Here I share about budgets in general in addition to the positive impact that homeownership can make to help many save more and invest more. Sometimes renting is a better fit, but it's important to look at the facts to be sure before renting, even if homeownership seems impossible. No matter how much or how little your income is, your financial growth, even your giving potential, will be forever limited if you don't first limit yourself with a budget. The ability to invest is catapulted by good budgeting. Without good budgeting, it's easy for years, especially younger years, to pass by without nearly the assets built up that one would be more intentional about if they were to do it again looking back.
"Low income is not always to blame for financial hardship. Only 1 in 5 people (20%) facing financial hardship fall below the poverty line and make less than $40,000 per year." https://www.debt.com/statistics/
The biggest issue with budgeting is that most people don't budget, and if they plan out a budget, they don't stick to it. Besides that, some of the biggest budgeting issues that people typically don't save or invest enough, while they overspend on the major average expenses, like housing (especially renters) & transportation (especially those that buy vehicles new &/or with financing & those that lease). Many people I talk to are car poor or house poor. The average American also carries a balance on his credit cards. Bad credit can also have a very negative impact on budgeting, increasing insurance costs & interest rates on housing, transportation (if not buying in cash), & otherwise. Besides those 2 things, many people commonly overspend on their food, clothes, & certain items that are not necessary. For those that smoke, drink alcohol, or do drugs, many also spend quite a bit on those items as well, not to mention the higher health costs for those that smoke, do drugs, & drink a lot. A low amount of red wine can have a positive impact on health but overdrinking & smoking are part of what made me never know my grandfather.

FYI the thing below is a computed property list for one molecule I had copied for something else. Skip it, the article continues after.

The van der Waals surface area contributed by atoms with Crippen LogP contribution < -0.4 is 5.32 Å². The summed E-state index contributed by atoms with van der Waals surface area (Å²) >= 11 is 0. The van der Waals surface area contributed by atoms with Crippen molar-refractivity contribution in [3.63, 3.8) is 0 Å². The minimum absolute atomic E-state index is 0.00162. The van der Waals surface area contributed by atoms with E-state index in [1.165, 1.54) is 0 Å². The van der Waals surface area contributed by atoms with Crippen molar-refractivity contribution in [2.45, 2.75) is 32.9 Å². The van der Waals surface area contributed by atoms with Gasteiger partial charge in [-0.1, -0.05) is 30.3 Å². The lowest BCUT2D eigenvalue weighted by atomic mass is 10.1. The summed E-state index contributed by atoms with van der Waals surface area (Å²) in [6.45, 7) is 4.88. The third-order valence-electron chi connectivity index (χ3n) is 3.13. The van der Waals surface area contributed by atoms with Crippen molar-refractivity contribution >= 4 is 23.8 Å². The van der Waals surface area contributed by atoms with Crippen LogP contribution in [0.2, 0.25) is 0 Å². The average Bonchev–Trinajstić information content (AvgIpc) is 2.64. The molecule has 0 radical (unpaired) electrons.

Transportation: In our experience buying older, low mileage, reliably rated vehicles (such as Nissan, Toyota, & Honda w individual reliable ratings as well for the specific vehicle) with high MPG that are relatively cheap without too many fancy amenities in cash, then taking them to honest repair shops including but not limited to for all the inspections, is the way to go. Honest auto shops seem to be the minority these days but include Champs in Poquoson, Garrett Motors which do not do state inspections in Hampton, & Cliffs on 17 in Yorktown.
How can someone that I've been talking to for months at the time of this writing with an income of less than $750/month, who wants a house instead of the never-ending rent cycle, be in a position to buy a house? They budget decently & don't take on too much debt. Also, government grants and programs like the USDA direct loan with 1% interest are very helpful. Even with an interest rate closer to normal, they could still get a house. At the time of this addition, they have purchased a house & are paying significantly less in their monthly mortgage today than what they used to pay in rent. They also no longer have to deal with a landlord who didn't like to fix anything.